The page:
Officers from the and other local departments recently joined forces to scout out popular San Marino intersections and enforce traffic laws.
The April 20 "saturation patrol" in San Marino involved six officers from the Los Angeles County Sheriff's Temple City station, Monterey Park and South Pasadena, said Danny Gutierrez, an SMPD motor officer and patrol participant. The operation focused on school zones and cell phone usage while driving.
Police wrote 32 citations, and three vehicles were impounded leading to corresponding arrests—two for driving with a suspended license and another for driving without one.
Given the operation's focus, all but two citations involved speeding or cell phone violations. Officers don't tally specific numbers but only report the most predominant citations by category, Gutierrez said.
Huntington Drive was the central locale, with officers posted at various intersections between Los Robles Avenue and San Gabriel Boulevard. was another key location for enforcing school zone traffic laws.
"The most surprising thing is that the public is getting an understanding of compliance with the California Vehicle Code and complying with the law by reducing their speed," Gutierrez said. "There were a lot less citations issued in reference to cell phone violations—people understand the message that they can't talk on a cell phone and drive at the same time."
In April 2010, 101 tickets went out to motorists for speeding and cell phone use in a similarly themed San Marino saturation patrol that involved 15 officers.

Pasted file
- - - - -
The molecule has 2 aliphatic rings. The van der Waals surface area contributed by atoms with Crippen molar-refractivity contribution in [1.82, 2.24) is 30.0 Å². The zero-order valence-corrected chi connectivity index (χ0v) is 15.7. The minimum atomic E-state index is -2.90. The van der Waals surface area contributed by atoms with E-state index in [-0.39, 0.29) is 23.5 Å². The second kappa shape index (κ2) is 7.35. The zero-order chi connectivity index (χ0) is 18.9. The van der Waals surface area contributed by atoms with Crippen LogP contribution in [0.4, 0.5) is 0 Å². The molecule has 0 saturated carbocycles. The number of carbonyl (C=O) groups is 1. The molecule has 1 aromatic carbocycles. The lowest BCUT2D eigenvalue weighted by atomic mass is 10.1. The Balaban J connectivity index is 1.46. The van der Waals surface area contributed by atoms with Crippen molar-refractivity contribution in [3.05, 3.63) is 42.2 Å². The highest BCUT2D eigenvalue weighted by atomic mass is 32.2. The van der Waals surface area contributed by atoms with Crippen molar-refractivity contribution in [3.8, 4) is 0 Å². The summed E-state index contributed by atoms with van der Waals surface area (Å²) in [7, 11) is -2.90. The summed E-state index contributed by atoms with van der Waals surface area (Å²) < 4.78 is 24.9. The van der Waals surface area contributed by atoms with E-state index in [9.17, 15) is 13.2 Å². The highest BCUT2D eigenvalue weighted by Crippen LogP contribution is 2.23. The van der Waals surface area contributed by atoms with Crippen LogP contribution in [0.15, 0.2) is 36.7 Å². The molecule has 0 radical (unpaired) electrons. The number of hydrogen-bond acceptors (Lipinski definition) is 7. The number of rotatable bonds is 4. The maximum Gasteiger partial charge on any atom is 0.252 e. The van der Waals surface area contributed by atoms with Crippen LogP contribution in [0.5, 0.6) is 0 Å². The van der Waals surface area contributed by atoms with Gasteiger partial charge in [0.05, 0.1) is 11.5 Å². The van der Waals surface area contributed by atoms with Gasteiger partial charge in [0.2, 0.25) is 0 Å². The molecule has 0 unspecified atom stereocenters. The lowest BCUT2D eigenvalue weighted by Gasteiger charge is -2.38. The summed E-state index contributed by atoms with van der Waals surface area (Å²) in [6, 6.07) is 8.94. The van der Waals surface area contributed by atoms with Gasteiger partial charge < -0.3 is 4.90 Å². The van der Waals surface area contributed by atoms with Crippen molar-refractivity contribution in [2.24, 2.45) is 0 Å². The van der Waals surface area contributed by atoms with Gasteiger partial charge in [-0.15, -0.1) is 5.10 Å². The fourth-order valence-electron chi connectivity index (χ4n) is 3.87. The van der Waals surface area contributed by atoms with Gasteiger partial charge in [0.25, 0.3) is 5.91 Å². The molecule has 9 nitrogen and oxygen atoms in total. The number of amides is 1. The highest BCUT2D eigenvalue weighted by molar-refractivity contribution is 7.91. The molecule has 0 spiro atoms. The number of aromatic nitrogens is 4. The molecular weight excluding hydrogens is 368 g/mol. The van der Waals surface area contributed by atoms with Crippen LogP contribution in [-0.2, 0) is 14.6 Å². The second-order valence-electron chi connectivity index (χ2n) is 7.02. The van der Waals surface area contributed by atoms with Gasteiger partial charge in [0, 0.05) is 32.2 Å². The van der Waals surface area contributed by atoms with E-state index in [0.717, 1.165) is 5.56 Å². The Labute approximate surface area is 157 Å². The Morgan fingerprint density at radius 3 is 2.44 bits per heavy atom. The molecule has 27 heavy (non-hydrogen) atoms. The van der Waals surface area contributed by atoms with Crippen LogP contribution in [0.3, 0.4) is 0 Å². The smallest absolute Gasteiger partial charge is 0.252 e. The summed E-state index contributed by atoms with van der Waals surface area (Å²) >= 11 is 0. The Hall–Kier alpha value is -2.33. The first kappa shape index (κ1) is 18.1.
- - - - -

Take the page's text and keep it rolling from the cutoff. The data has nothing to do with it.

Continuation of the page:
"The purpose of saturation patrols is primarily to educate the public about the California Vehicle Code and promote safety in our community," said Gutierrez.
George Banks, a local commuter and proprietor of , appreciated the ethos behind saturation patrols.
"I think it's a great thing that they run these traffic stings because San Marino is a major thoroughfare for El Monte and other neighboring cities," said Banks. "Huntington Drive is a major thoroughfare from L.A. to Glendora."
Banks also observed that "there is a major problem in every city with cell phone use while driving. Something needs to be done about [it]."
A new state law cracking down on dialing a phone while driving takes effect July 1, Gutierrez said. The law will also cover using a cell phone or PDA for text messaging while operating a vehicle. Currently the vehicle code only prohibits drivers from holding a phone to their ear.
"It's very hard to prove texting for the simple fact that it could easily be [compared to] dialing a phone number," said Gutierrez. The new law mitigates this apparent legal loophole.
"You can argue with the intent of the law that attention has to be diverted," said San Marino attorney Jack Conway. "Some people can handle that well, they can handle three separate calls, conference calls, back and forth, look at a document. But for the average person, if they're talking on the phone, texting, looking down to dial, attention is diverted."
Conway said the July 1 update on texting while driving is "a very good law" seeing that a cell phone citation "is the type of ticket a motorist is likely to defeat at a traffic court trial ... because the law is so full of gray areas."
Banks suggested the law should enable police to check a driver's device.
"If they can grab the cell phone and see if [a driver has] been using the phone for the last two minutes, I approve of that," he said.
Saturation patrols happen about every three months, said Gutierrez. So the next San Marino traffic operation will take place in August or September and cater to sections of the vehicle code that apply to pedestrians.